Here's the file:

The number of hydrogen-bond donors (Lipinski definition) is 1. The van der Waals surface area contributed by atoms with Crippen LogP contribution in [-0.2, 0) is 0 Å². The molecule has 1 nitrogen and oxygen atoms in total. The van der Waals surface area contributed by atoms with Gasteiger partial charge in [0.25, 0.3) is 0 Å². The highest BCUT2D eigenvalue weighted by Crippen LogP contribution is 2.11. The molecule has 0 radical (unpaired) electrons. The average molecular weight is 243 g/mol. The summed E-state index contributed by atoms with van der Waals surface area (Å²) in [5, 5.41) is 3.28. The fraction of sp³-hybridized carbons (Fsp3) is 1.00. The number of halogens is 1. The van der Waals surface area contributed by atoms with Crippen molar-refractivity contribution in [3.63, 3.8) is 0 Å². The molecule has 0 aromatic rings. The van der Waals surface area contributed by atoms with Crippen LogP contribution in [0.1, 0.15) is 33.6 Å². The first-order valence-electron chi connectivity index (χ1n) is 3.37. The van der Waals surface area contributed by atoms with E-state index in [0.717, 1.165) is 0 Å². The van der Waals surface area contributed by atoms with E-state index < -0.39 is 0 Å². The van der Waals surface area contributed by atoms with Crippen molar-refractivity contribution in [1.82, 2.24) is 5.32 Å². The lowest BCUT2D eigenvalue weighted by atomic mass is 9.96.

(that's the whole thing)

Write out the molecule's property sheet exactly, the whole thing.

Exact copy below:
The number of hydrogen-bond donors (Lipinski definition) is 1. The van der Waals surface area contributed by atoms with Crippen LogP contribution in [-0.2, 0) is 0 Å². The molecule has 1 nitrogen and oxygen atoms in total. The van der Waals surface area contributed by atoms with Gasteiger partial charge in [0.25, 0.3) is 0 Å². The highest BCUT2D eigenvalue weighted by Crippen LogP contribution is 2.11. The molecule has 0 radical (unpaired) electrons. The average molecular weight is 243 g/mol. The summed E-state index contributed by atoms with van der Waals surface area (Å²) in [5, 5.41) is 3.28. The fraction of sp³-hybridized carbons (Fsp3) is 1.00. The number of halogens is 1. The van der Waals surface area contributed by atoms with Crippen molar-refractivity contribution in [3.63, 3.8) is 0 Å². The molecule has 0 aromatic rings. The van der Waals surface area contributed by atoms with Crippen LogP contribution in [0.1, 0.15) is 33.6 Å². The first-order valence-electron chi connectivity index (χ1n) is 3.37. The van der Waals surface area contributed by atoms with E-state index in [0.717, 1.165) is 0 Å². The van der Waals surface area contributed by atoms with E-state index < -0.39 is 0 Å². The van der Waals surface area contributed by atoms with Crippen molar-refractivity contribution in [1.82, 2.24) is 5.32 Å². The lowest BCUT2D eigenvalue weighted by atomic mass is 9.96.